May 01, 2012 12:09 ET Book Review: "Facing Catastrophe: Environmental Action for a Post-Katrina World"

NEW ORLEANS, LA--(Marketwire - May 1, 2012) - has released a fourth book review by its founder Sandy Rosenthal that addresses the New Orleans flooding of August 2005.

Rosenthal provides the following commentary on the "Facing Catastrophe: Environmental Action for a Post-Katrina World" ( (Harvard University Press, 2010).

While portions of Rob Verchick's book are required reading at several law schools and graduate programs in disaster studies, the book also makes the economics of environmentalism remarkably accessible to lay people. With good writing skills and use of personal experiences, Verchick explains the important distinction between manmade infrastructure (e.g. buildings and bridges) and natural infrastructure (soil, wetlands and forests). And within this analysis, we find that the infrastructure of the Louisiana coast provides not just goods, but also services, most significantly, storm surge reduction.

One gets an education-packed read in "Facing Catastrophe." For example, we learn that half the world's population lives near the coast and that the state of Louisiana's coastal plain is crisscrossed by 10 major navigational channels.

Using illustrative examples from disasters all over the world, Verchick lays out how laws allow for valuable natural infrastructure to be squandered yet at the same time, "a government would never allow private parties to dismantle bridges for cheap steel." Verchick analyzes the failure of environmental policy in protecting natural infrastructure and for imagining proactive solutions. A high price leads to judicious use and perhaps conservation whereas a low price, he says, leads to gluttony.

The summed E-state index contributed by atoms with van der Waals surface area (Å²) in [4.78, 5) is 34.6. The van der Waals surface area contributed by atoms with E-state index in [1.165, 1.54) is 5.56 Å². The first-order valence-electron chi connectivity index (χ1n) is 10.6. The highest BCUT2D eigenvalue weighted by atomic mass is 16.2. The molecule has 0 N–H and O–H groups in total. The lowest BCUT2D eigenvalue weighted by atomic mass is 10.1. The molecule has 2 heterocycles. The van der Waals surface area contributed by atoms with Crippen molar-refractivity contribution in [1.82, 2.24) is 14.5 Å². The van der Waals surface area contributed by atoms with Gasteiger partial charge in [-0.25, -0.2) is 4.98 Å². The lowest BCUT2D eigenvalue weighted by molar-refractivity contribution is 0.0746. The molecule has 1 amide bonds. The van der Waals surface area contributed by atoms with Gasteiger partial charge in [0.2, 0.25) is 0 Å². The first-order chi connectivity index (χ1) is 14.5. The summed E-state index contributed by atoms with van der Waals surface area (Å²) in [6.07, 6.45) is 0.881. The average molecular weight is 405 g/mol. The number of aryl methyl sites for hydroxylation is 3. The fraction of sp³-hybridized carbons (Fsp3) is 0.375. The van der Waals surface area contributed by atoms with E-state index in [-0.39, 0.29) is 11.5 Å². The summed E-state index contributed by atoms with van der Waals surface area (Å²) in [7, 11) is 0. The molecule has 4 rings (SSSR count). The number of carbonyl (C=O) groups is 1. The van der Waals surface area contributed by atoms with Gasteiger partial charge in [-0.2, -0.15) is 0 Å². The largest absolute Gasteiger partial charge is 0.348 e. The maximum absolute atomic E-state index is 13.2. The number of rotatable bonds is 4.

But our personal favorite portion of "Facing Catastrophe" is chapter nine where Verchick neatly lances a harmful myth pushed in the immediate political aftermath of the New Orleans Flood -- that environmentalists blocked the Army Corps of Engineers' original plans for peripheral barriers and forced the federal agency to choose a second inferior design that could not protect the city.

Verchick describes how the myth developed; then he sliced and diced the myth by telling the full and true story concluding that "it is unfair and destructive to cast responsibility for the failure of the New Orleans levee system on this small band of activists and a popular environmental law."

Furthermore, Verchick reveals another "broken link in the causal chain," namely that Corps officials interviewed by the GAO office a month after the storm "believe that flooding would have been worse if the original (barrier) plan had been adopted."

We close the review with a quote from Chapter 3. "Traditional economics has failed to consider the hard costs society incurs when nature's infrastructure is destroyed... there are no markets for natural infrastructure that support benefits like hot showers and oysters... their hidden value becomes obvious because of the costs to restore or replace them." Such is the story of greater New Orleans in 2005 and her protective wetlands.

Rob Verchick's book has joined's must-read list of Katrina books.

Founded in New Orleans after Hurricane Katrina with a mission of education about the 2005 flooding, now has over 25,000 supporters and chapters in six states including Florida, New York, Illinois, Arkansas, Missouri and Oregon.